VON G.I. BLUES ZU G.I. DISCO/ FROM G.I.BLUES TO G.I.DISCO

The “American Way of Music” in Germany

refugium berlin 01 VON G.I. BLUES ZU G.I. DISCO: FROM G.I.BLUES TO G.I.DISCO
A newly opened temporary exhibition at the Alliiertenmuseum, situated in the former American military headquarters in Berlin-Dahlem, shows how the American soldiers stationed in Germany acted as ambassadors of American popular culture, and influenced German youth and local culture through their music and lifestyles from 1945 tot 1990, in between the end of World War II and the fall of the wall, while musical genres such as rock ’n’ roll und hip-hop helped to shape a whole new attitude towards life of many young people in Germany. Americans and Germans mainly met in soldiers’ clubs and later in discos as well, and over the decades the German music and club scene drew important inspiration from the G.I.’s. – short for Government Issue, but nicknamed as Amis by the Berliners. Starting with the jazz on the military radio station AFN and Elvis Presley, his film G.I. Blues and remake of the local traditional Muss I Denn, over the jukebox of the 1960s to hip-hop – the exhibition shows things as varied as Run DMC signed Adidas-gymps, and the first golden record of Silver Convention, a trio whose lead singer, Ramona Wulf, was a product of a German mother and an American soldier. For this exhibition, the Allied Museum quite appropriately collaborated with the Berlin DJ duo G.I. Disco, aka Daniel W. Best and Karsten Grossmann – the main element of display being a giant “wave of sound”, that plays music of six decades simultaneously. Eyewitnesses such as club legend Rolf Eden, entertainer Ron Williams or rapper and DJ Michi Beck present their personal recollections of the G.I.s, clubs, and music, while the exhibition also gives visitors the opportunity to demonstrate their own DJing skills or to dance. But the it also looks back at the bombing of the Berlin disco La Belle in 1986, while the cd that comes with the whole does not only include Glenn Glenn Miller, Terence Trent D’Arby, and Snap!, but also Paul Hardcastle’s 19, the title referring to the average age American soldiers died in Vietnam. (mb)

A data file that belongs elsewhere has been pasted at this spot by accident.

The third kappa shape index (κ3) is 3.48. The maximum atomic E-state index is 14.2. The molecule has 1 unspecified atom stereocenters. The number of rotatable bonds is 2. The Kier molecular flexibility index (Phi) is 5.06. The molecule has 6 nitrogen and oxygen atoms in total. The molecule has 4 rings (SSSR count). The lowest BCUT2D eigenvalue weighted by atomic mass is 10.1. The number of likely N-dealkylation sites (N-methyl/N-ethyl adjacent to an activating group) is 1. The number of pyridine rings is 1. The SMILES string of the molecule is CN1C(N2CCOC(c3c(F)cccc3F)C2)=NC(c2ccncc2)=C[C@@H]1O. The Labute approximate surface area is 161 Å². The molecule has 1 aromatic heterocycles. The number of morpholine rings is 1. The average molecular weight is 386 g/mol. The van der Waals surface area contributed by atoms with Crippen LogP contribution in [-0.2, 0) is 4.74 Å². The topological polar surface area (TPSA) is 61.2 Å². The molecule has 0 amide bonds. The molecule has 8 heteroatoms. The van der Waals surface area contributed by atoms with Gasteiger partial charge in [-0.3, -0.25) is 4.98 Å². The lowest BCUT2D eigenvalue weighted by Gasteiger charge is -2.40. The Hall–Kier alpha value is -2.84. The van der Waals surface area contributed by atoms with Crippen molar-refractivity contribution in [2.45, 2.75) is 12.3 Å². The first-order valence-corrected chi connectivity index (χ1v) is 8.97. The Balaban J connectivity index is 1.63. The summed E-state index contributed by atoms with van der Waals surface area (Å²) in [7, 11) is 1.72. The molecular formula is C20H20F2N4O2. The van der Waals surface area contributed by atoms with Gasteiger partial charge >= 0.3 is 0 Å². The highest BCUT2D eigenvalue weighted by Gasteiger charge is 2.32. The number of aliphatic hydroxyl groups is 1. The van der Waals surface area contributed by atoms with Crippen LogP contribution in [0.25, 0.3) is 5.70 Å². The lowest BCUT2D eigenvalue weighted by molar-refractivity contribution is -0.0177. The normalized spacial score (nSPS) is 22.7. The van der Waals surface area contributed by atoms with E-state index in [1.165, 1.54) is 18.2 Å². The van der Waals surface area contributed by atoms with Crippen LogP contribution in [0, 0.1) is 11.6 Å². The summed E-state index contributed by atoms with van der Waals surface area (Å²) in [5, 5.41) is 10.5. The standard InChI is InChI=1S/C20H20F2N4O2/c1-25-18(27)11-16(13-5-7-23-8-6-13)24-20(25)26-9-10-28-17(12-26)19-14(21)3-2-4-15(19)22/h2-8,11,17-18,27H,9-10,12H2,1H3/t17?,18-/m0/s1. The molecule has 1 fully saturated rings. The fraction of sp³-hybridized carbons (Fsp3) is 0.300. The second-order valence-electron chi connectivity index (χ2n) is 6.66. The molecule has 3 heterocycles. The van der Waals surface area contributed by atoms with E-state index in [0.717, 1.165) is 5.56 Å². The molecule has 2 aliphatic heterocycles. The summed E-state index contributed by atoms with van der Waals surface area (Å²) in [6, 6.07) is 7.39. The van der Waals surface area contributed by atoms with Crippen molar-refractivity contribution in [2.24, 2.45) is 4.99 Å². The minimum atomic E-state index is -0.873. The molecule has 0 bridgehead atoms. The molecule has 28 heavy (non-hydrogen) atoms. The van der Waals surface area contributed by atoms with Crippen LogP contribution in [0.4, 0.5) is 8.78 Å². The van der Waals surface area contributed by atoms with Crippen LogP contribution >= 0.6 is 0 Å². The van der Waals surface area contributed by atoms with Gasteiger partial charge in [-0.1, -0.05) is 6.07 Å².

Von G.I. Blues zu G.I.Disco
Through 27 April 2014
Alliiertenmuseum, Clayallee 135, Berlin.
www.facebook.com/gidisco
www.gidisco.de www.alliiertenmuseum.de/

 

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